But this Quartz article is making my rethink the sometimes frenetic quality of my approach to work. It presents good evidence that procrastination–or really, meaningful pauses in the work day–can enhance creativity, insight, and innovative thinking. It’s a good reminder that there is real value in slowing down (something I’m trying to do more often lately).
3. There seem to be more and more studies lately that point to the benefits of a plant-based diet, but I thought this one was compelling enough to share. It’s a review study that once again underscores the link between red meat consumption and mortality, as well as the correlation between plant-based diet and decreased mortality from ischemic heart disease. Worth reading and sharing if you enjoy this research!
4. A touching, candid essay from an anonymous author about her lifelong struggle with having her weight commented upon and used as a foundation for false assumptions. She begins with a childhood story:
I was in fourth grade, sitting in a doctor’s office, the first time my face flushed with shame. I was, I had just learned, overweight.
“It’s probably from eating all that pizza and ice cream. It tastes good, doesn’t it? But it makes your body big and fat.”
I was confused. Dinners at home were usually fish or chicken, rice, and steamed vegetables; breakfasts were cottage cheese and cantaloupe. After all, I was the child of a 1980’s Weight Watchers mother.
“Just imagine that your body is made out of clay. If you can just stay the same weight, as you grow, you’ll stretch out. And once you grow up, you’ll be thin and beautiful. Won’t that be great?”
I felt my face sear with shame. My skin was neon, hot and bright, noisy and garish. I had learned so much in that one moment: You’re eating too much junk food. You’re not beautiful. You’re indulging too much. Your body is wrong. You must have done it.
Something was wrong with my body. I’d failed a test I didn’t even know I’d taken.
The author’s negative experience with health care providers, sadly, does not end there. She goes on to detail how routine doctor’s office visits (for an ear infection, for example) have been turned into weight loss lectures, and she even recounts how nutrient deficiencies were at one point missed by health care providers, presumably because it was assumed she could not possibly be undernourishing herself (which she was, in an attempt to punish the body she’d been encouraged to see as shameful).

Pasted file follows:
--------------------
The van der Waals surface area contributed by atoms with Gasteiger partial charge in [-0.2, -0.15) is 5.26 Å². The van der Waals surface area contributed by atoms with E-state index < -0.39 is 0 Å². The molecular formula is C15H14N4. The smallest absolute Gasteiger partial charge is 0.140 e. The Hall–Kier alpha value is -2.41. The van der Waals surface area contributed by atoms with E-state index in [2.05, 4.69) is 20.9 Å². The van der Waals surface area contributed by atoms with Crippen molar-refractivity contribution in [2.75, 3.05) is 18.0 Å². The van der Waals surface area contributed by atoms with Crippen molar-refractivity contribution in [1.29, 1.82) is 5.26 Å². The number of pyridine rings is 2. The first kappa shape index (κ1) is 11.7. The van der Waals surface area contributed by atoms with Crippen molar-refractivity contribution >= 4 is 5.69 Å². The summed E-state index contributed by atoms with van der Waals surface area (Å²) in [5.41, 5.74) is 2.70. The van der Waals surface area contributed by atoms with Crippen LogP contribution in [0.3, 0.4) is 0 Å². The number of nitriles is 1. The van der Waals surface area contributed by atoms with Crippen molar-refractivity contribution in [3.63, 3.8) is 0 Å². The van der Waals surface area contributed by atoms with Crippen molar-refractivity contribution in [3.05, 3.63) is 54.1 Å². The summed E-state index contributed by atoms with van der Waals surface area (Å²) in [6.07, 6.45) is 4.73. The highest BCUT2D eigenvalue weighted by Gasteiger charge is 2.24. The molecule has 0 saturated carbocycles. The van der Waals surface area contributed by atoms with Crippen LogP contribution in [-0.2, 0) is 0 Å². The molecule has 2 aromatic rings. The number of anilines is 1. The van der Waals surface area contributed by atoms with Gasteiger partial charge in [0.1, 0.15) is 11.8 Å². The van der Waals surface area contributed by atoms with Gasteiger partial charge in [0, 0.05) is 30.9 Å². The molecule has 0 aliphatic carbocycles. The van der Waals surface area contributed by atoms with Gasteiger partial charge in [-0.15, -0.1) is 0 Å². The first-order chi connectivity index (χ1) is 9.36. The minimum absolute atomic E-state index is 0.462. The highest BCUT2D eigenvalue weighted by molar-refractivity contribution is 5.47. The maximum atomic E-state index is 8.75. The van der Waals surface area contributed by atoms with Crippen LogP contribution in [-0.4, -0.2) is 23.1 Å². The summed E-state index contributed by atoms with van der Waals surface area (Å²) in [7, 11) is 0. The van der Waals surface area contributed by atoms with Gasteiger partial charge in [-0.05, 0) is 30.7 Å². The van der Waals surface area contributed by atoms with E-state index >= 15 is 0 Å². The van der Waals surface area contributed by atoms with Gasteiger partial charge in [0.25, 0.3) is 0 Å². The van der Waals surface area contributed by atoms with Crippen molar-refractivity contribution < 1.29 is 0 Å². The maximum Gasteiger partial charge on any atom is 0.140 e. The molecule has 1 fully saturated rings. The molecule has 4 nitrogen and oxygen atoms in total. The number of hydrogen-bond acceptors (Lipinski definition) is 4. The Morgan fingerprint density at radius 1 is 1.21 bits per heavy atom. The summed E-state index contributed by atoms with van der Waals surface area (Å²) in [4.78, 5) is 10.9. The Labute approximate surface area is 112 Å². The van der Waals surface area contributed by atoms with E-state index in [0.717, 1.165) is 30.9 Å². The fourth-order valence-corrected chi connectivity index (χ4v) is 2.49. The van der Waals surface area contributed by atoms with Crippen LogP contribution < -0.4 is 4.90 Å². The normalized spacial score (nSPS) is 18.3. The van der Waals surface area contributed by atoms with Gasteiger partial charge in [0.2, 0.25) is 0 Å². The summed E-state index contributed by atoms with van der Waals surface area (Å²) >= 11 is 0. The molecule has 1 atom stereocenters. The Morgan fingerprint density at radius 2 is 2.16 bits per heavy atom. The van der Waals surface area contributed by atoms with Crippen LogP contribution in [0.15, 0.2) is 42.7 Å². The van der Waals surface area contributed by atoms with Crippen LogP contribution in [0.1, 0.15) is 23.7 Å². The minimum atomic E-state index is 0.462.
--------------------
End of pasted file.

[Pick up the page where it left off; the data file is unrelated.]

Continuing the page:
She shares thoughts on how body shape is used as a (false) proxy for health and healthful behavior, when in fact the issue of weight and how it relates to food and exercise is far more complex than this. Assumptions based on weight, and especially the culture of weight shaming, exerts real and harmful consequences, many of which can never be shaken. As a society, we can find more holistic and meaningful ways to talk about healthy living.
The author sums it up beautifully, I think:
At its core, weight loss is aesthetic. My weight doesn’t tell you what I eat, how much I exercise, how strong I am…It doesn’t tell you how I feel about myself, or what I’ve learned, or how I’ve changed. Judging someone by the size of their body is strictly visual, and it flattens a whole, beautiful, complex body and an unknown, extraordinary person.
There is more than enough at work to reduce us, to make us feel hurt and hardened. Instead, let us do the hard, vulnerable work of unburdening one another, and release our cumbersome shame. Let us abandon the manifest destiny of weight loss, abandon the quest to conquer bodies and the people in them.
Let us soften. Love is tough enough without tough love.
5. Finally, I loved this Eater profile and conversation with legendary cookbook (and literary book) editor Judith Jones, who is largely credited with helping to bring the work of Julia Child, Madhur Jaffrey, Edna Lewis, and Lidia Bastianich to American readers, in addition to several notable poets and novelists.
The interview, such as it is, allows Jones’ own words and perspective to shine through. As a former book editor–a part of my life that I still cherish and often miss–I loved what she had to say about both the writing life and the editorial process. And her musings on cooking and its value are pretty great, too. Some tidbits:
…For a long time, the women — and they were usually women — who wrote about food were treated as second-class citizens. All because they cook! I think that’s opened up. A good writer gets some good assignments, and they’re treated better somehow. It just takes time.
…If you want to write, write. It has to be a passion. When you edit, you’re willing to stay up all night and then be slapped in the face.
…To me, cooking is an art form, and like any art form, you first have to learn the fundamentals. And then, once they’re there, once they’re just part of you, and you get up and do a little dance or something, you don’t follow somebody else’s formula. You can take off on your own, and you learn through doing. Then you can let go of some of these strict rules, and make your own rules. I don’t even think level measurements are such a big deal these days.
…I think what’s going to be in for the next decade is emphasis on food as medicine, until we go crazy and don’t even want to eat food. I hate it! And the shakes! I mean, I like to use my teeth, and chewing is very good exercise.
…You don’t want to get to a point where people think everything’s accessible, because it isn’t. Coconuts are damned hard to whack open.
That’s only a sampling. The whole piece is charming, and I definitely recommend reading it in full.
And on that note, I’m off to do my weekend grocery haul and get down to some home cooking of my own. I’ll be sharing a post on calcium fundamentals on Tuesday–a topic I’m asked about all the time, and I’ve finally put some culinary tips and food suggestions on paper. And on Thursday, I have an easy and very wholesome, calcium-rich recipe to share. Till then, enjoy your Sunday!